For Lando Norris, Formula One Is All-Consuming
“I was nothing special.”
You do not often hear that from a Formula One driver, but that was the self-assessment of Lando Norris of McLaren in an interview about his career.
It was a humble statement from the English driver who had risen from go-karts to Formula One in just 12 years and this week was given a new long-term contract by McLaren.
Norris was 19 years and 124 days old when he made his debut at the Australian Grand Prix in March, becoming the third-youngest driver in the history of the motorsport series, behind Max Verstappen of Red Bull and Lance Stroll, who now drives for Racing Point.
It was the culmination of a stellar junior career in which Norris won numerous titles before finishing second in last year’s Formula Two championship behind George Russell, who is driving for Williams this season.
When Fernando Alonso announced his retirement last season, McLaren promoted Norris from test driver to Alonso’s seat.
“I know a lot of people say they always believed they could get into F1, but I didn’t quite believe that, certainly not when I was 7 and maybe not until I was 14. It was always so far away,” Norris said before his home race at Silverstone this weekend.
“I watched every race every weekend, and you know how amazing the drivers are, but it’s not something where I was thinking at that age ‘I can definitely get to Formula One.’ I certainly didn’t believe it because when I first got into karting, and for my first four or five years, I was nothing special. I won one major race, and that was it.”
His results improved when he switched kart manufacturers.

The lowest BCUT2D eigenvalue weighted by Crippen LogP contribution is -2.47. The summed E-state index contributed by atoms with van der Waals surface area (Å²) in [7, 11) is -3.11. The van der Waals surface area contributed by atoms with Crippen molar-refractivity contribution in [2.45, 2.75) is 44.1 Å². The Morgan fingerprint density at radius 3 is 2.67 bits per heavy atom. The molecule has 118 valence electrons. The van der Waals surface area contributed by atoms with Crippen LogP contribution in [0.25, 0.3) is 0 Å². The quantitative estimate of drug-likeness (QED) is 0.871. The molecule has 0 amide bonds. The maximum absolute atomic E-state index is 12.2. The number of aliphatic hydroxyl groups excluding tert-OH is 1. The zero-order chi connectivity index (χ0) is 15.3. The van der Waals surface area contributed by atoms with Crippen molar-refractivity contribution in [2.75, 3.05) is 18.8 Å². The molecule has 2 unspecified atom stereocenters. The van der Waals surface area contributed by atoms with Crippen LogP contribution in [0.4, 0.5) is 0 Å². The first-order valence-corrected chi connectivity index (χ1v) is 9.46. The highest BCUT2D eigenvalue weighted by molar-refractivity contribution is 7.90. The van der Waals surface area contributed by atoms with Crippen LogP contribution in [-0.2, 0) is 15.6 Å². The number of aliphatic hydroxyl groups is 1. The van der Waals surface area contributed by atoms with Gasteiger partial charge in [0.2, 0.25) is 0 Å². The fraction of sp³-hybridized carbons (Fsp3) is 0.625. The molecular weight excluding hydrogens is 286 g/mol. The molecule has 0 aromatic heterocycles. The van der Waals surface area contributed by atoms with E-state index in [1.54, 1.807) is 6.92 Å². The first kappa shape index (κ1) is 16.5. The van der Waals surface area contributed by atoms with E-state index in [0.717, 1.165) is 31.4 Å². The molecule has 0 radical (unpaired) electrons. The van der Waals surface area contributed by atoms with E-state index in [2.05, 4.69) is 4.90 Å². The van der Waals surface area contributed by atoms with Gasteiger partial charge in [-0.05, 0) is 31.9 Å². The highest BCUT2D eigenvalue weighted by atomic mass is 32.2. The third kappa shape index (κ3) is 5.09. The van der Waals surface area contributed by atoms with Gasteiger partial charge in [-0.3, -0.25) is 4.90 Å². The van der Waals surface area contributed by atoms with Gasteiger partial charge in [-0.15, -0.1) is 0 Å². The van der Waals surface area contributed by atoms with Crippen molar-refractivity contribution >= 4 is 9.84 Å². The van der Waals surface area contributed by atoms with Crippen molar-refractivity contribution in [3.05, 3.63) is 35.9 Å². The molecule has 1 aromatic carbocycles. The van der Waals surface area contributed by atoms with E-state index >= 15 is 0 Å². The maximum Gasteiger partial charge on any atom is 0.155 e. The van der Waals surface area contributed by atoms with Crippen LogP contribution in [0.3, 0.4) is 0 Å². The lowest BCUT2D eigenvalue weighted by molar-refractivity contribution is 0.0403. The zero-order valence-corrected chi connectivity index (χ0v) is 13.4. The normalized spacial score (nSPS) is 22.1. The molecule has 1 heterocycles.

“That really kicked everything off,” he said. “I started winning more races, I grew in confidence, and I was recognized by better teams.”
McLaren officials told him during last year’s Italian Grand Prix that he was getting Alonso’s seat.
At the time, Norris described it “as a dream come true” and “a special moment, one I could only hope would become a reality.”
When Norris qualified eighth in Australia in a car not expected by the team to make the top 10, it signaled his arrival on the Formula One stage.
Although he finished 12th, sixth place followed in Bahrain, McLaren’s best result since Alonso was fifth in Australia the previous year.
Norris began running into problems soon after. He collided with Daniil Kvyat of Toro Rosso in China, and there were more retirements because of technical issues in Spain and Canada.
Norris qualified fifth in France, the team’s highest grid placing since the 2016 Austrian Grand Prix, but finished ninth, dropping two places on the final lap because of a hydraulics problem.
After another sixth place in the last race in Austria, Andreas Seidl, McLaren’s new team principal, said his rookie driver had been outstanding.
“I’ve been very impressed from the beginning, even when I watched the first few races from home,” Seidl said.
“When you come into Formula One, and in your first qualifying you score eighth in a car that was probably 12th to 14th in terms of performance, it’s an impressive achievement, and it’s not been a one-off. He has done it several times, which is great to see.
“He also reacts well with the engineers, with the guys at the track and back in the factory, regarding the development of the car, so inside the team, we are very happy.”
Norris said he spent hours practicing on a custom-built simulator that was installed in his home in Guildford, England.
“I probably work harder, putting in a lot of time and effort, than a lot of drivers because all I think about, and all I do, is to do with racing, trying to make myself a better driver,” he said.
“I’ve missed out on a lot of things, going out with friends. I know that people are out drinking, having fun, doing the things they like to do.”
Seidl said he appreciated Norris’ dedication.
“He’s obsessed with the sim,” Seidl said. “He’s convinced, and we can see it, that it helps him prepare for the races, for him to feel sharp when he arrives at the track, which is in addition to the simulator work he does in Woking,” at the factory.
“It’s great to see how this generation prepares themselves for this challenge in Formula One.”
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